Getting the train to Brighton everyday means you chat to a lot of people working in the digital world, after all, Brighton is the digital hub of the UK - don’t you know!
Surprisingly, what the majority of my fellow digital workers didn’t know is that the future of the Internet has been in the balance for the past two weeks. No really, it has.
The World Conference on International Telecommunications hosted in Dubai, attended by representatives from all over the world, saw organisations and countries fiercely debating the future governance of the Internet.
The International Telecommunications Regulation has been the official governing document since the 1980s. The aim of the summit was to rewrite this woefully outdated multilateral treaty, which, should it have been passed with meaningful consensus, would have made significant change to how the Internet was governed and to the Internet itself.
In a nutshell
- The primary goals of the new treaty were to help co-ordination between nations in the fight against spam and to widen their access to the web.
- This goal soon became secondary to the questions raised over whether all countries should have equal rights to develop the Internets technical foundations.
- The treaty also provided that the US Government should get to determine which body should regulate the Internet’s address system as a legacy for its funding of ARPANET (precursor to what we now know as the modern Internet).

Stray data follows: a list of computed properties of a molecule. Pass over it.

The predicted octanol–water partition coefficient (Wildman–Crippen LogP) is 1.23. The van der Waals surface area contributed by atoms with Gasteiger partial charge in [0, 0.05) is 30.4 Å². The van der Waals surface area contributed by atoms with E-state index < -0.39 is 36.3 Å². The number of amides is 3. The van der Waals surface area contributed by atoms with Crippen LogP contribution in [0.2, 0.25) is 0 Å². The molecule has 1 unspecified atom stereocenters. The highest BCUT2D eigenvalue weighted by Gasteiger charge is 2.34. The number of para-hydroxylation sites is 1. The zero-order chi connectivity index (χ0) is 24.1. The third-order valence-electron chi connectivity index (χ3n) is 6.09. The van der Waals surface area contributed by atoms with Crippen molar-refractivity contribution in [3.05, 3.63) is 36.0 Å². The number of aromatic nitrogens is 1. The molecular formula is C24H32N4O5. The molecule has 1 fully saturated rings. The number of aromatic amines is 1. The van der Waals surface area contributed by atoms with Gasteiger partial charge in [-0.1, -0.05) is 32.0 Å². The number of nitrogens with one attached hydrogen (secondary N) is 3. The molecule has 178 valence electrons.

So what happened?
The first point of pungency with attendees was this U.S. legacy. Many attendees believe this legacy claim is irrelevant and shouldn’t be the should basis for the US retaining its right to decide which body should regulate the net’s address system. The U.S. argued that this structure allows its experts to make "agile, rapid-fire decisions" about the Internet's development, maintaining that any other system might be used for purposes of censorship, interference in the operation of ISPs, and the interruption of U.S.-run operations like Google and Face book. This view was supported by founders of APRANET warning any changes posed a disruptive threat to the stability of the system.
The railroading from the original aims continued largely due to the use of language in the document that seemed to relate to Internet Content and not just Governance. As this additional reference to Content was incorporated late into the treaty, it’s understood that the majority of those attending had not had time to review the term, adding further divergence from the conferences primary aims.
Contention continued with a point proposed by the African bloc of countries calling for an addition to the treaty preamble relating to human rights: ”These regulations recognize the right of access of member states to international telecommunication services." The U.S. countered this proposal arguing that the treaty was not about the rights of individuals but of their governments and their use/governance of the net.
- A vote was carried by 77 to 33 in favour of the proposal.
The human rights proposal was the breaking point and in the most dramatic face off, the U.S the UK and Canada said they could no longer ratify the treaty and walked out of the conference. Simon Towler, the head of the UK delegation said: "My delegation came to work for revised international telecommunication regulations, but not at any cost. We prefer no resolution on the Internet at all, and I'm extremely concerned that the language just adopted opens the possibility of Internet and content issues”.